December 20, 2015

Research Roundup: flesh-eating bacteria treatment, Hepatitis C in Egypt, and access to compounds for drug discovery

Senior Program Assistant
Photo: Neil Brandvold/DNDi
Photo: Neil Brandvold/DNDi

Global Health Now took an in-depth look at the flesh-eating fungus mycetoma—which enters the body through cuts, and can result in swollen, deformed limbs—in a three-part series on this Untold Global Health Story of 2015. The final installation focuses on GHTC member Drugs for Neglected Diseases initiative (DNDi), a product development partnership that will be initiating a clinical trial in mid-2016 to assess the safety and efficacy of the antifungal Fosravuconazole against mycetoma. Fosravuconazole is currently under development by Japanese pharmaceutical company Eisai, where it has proven more successful at combatting mycetoma in petri dishes than currently used medicines. The leading treatment, itraconazole, is only curative for one in thirteen patients after a year of use. The article notes that DNDi’s entire budget for the study is under US$2 million, compared with the average $1 billion spent by pharmaceutical companies. Eisai has agreed to donate Fosravuconazole pills for the trial which will compare Fosravuconazole, itraconazole, and a placebo.

Pharmaceutical company Gilead Sciences has been heavily criticized for “price gouging,” charging Americans $1,000 per pill for their drug sofosbuvir, which, for most patients, cures Hepatitis C in twelve weeks. However, in Egypt, where 10 percent of the population has chronic Hepatitis C—the highest rate worldwide—Gilead is selling them to the government for $10 per pill. The reduced price comes at a cost: to prevent the drugs from entering the black market and undermining Gilead’s sales, the Egyptian government has agreed to several restrictions that some advocates consider humiliating for patients and/or unethical. Not only are the drugs only sold at official government pharmacies, but patients must break the seal and take the first pill on-site to receive their first bottle and must return the original bottle to receive refills. The program has generated interest from other pharmaceutical companies, and the government has entered into similar deals with Bristol-Meyers Squibb and AbbVie, importing their medicines Viekira and Daklinza, respectively. Over the past year, more than 125,000 Egyptians have been treated, and the government hopes to treat another 300,000 each year starting in 2016, with the ultimate goal of reducing prevalence to 2 percent by 2025.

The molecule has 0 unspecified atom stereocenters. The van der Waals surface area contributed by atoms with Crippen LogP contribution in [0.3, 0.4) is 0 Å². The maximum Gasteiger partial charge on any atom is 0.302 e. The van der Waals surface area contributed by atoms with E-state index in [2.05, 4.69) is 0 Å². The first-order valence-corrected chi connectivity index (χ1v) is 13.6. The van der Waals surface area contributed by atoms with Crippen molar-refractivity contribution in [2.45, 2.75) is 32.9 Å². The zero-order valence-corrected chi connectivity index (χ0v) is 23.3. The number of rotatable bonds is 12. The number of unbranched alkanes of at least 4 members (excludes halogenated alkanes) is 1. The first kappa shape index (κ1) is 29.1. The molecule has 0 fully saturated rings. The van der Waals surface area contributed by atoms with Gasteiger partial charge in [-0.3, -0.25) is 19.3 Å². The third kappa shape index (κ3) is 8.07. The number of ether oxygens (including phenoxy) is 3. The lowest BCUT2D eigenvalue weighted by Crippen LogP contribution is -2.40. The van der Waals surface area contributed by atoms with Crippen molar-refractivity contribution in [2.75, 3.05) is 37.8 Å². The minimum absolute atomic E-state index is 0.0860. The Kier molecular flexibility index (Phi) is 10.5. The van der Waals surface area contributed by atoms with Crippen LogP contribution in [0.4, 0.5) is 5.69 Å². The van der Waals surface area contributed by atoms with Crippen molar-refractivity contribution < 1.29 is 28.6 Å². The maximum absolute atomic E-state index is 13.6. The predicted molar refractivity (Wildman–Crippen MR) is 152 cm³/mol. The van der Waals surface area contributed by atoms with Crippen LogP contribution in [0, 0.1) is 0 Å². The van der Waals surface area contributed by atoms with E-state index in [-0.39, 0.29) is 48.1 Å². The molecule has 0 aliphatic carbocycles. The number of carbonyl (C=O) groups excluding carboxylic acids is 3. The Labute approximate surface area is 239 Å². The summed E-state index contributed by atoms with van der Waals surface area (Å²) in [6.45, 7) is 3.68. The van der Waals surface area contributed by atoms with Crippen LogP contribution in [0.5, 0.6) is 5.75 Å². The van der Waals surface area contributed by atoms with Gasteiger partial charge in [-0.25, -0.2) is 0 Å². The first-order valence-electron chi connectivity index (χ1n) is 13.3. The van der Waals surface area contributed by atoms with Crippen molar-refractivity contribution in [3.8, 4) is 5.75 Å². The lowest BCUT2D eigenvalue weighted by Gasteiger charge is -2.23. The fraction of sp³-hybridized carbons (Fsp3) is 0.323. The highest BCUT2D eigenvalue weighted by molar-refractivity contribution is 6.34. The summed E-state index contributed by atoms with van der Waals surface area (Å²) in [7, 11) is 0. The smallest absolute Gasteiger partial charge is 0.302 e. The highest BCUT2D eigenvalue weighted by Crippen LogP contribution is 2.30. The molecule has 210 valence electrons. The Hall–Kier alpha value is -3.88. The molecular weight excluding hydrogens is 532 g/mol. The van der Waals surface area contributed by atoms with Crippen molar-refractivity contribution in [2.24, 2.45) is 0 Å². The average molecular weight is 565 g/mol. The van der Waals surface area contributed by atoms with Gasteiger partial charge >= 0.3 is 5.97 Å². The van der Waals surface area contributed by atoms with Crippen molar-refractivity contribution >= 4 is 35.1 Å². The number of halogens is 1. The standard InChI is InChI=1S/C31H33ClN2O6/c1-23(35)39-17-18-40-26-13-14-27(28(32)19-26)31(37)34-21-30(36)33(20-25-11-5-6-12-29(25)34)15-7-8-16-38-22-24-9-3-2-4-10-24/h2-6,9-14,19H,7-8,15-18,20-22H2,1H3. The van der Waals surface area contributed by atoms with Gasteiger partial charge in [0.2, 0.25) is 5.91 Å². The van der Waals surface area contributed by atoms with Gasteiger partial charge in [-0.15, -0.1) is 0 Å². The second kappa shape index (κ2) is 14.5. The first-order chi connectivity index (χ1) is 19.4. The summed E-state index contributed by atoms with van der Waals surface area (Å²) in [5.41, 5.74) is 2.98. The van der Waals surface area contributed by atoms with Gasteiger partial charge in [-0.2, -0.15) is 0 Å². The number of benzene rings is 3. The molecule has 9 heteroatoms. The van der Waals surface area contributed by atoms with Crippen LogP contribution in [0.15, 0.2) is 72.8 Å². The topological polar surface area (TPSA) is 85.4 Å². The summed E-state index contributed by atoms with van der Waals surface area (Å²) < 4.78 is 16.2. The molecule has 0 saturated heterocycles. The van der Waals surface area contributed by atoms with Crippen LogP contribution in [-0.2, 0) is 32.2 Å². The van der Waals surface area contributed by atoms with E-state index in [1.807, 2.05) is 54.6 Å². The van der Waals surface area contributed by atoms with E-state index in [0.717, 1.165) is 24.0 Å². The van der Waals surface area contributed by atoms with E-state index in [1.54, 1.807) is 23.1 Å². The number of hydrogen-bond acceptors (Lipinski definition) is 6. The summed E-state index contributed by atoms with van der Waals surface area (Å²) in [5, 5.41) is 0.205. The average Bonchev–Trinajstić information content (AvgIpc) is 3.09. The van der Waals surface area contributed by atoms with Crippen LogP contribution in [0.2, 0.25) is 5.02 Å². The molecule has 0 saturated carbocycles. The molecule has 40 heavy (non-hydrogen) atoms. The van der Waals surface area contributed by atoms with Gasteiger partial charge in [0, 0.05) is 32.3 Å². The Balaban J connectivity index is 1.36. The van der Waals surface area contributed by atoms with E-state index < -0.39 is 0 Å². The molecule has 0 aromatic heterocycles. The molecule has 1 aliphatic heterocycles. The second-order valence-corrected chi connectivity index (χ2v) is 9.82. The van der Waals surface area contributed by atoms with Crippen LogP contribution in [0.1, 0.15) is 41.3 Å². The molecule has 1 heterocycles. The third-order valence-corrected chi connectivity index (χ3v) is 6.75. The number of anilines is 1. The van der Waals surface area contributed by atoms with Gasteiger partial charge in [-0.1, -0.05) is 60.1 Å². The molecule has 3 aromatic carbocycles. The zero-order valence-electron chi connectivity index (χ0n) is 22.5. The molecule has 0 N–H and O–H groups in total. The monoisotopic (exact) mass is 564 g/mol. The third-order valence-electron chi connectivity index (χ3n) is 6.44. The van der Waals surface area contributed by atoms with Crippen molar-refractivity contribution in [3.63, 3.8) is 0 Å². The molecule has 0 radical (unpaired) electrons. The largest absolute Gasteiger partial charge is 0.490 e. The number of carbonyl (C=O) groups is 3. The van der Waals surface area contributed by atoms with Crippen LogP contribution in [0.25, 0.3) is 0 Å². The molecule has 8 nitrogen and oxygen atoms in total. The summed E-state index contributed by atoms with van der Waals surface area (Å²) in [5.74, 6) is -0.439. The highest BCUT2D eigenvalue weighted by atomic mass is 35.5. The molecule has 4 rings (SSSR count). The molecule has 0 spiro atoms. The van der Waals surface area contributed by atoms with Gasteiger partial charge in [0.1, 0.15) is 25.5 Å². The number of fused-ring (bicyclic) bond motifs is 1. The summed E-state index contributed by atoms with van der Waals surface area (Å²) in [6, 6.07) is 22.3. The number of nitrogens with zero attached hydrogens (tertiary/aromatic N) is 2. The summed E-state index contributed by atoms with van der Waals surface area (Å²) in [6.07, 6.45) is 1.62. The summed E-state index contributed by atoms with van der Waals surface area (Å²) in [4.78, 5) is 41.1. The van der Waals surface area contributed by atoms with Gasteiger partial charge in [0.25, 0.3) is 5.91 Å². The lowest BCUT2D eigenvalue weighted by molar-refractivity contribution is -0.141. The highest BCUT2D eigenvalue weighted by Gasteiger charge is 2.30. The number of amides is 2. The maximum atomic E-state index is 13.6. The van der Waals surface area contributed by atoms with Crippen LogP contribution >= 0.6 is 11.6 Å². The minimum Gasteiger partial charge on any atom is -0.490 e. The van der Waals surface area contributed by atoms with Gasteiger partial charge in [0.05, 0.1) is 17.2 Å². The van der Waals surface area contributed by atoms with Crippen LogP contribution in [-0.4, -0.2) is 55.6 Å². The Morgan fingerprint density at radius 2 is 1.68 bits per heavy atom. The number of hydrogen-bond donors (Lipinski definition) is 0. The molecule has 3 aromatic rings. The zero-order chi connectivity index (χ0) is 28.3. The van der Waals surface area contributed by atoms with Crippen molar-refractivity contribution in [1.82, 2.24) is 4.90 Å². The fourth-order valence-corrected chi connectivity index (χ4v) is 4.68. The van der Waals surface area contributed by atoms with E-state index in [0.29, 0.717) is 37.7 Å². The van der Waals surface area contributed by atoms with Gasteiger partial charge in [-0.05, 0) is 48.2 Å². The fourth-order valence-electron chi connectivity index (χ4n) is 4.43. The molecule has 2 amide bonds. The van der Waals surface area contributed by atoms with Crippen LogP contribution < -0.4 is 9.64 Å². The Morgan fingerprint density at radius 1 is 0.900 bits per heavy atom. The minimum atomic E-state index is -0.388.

Compounds included in the Pathogen Box, by disease (Photo: MMV)
Figure 1: Compounds included in the Pathogen Box, by disease (Photo: MMV)

GHTC member Medicines for Malaria Venture (MMV) launched the Pathogen Box, a set of 400 compounds, each with proven activity (i.e., in test tubes) against neglected diseases, free for researchers and laboratories around the world. To create the Pathogen Box, MMV's team of chemists, as well as partners with expertise across neglected diseases, evaluated compounds in the European Bioinformatics Institute’s open access database, to determine those with the most potential. The team then acquired fresh samples of each compound to include in the boxes themselves. By expanding access to these samples, the Pathogen Box eliminates a major barrier to drug discovery for malaria, tuberculosis, schistosomiasis, Chagas, and other neglected diseases (See Figure 1).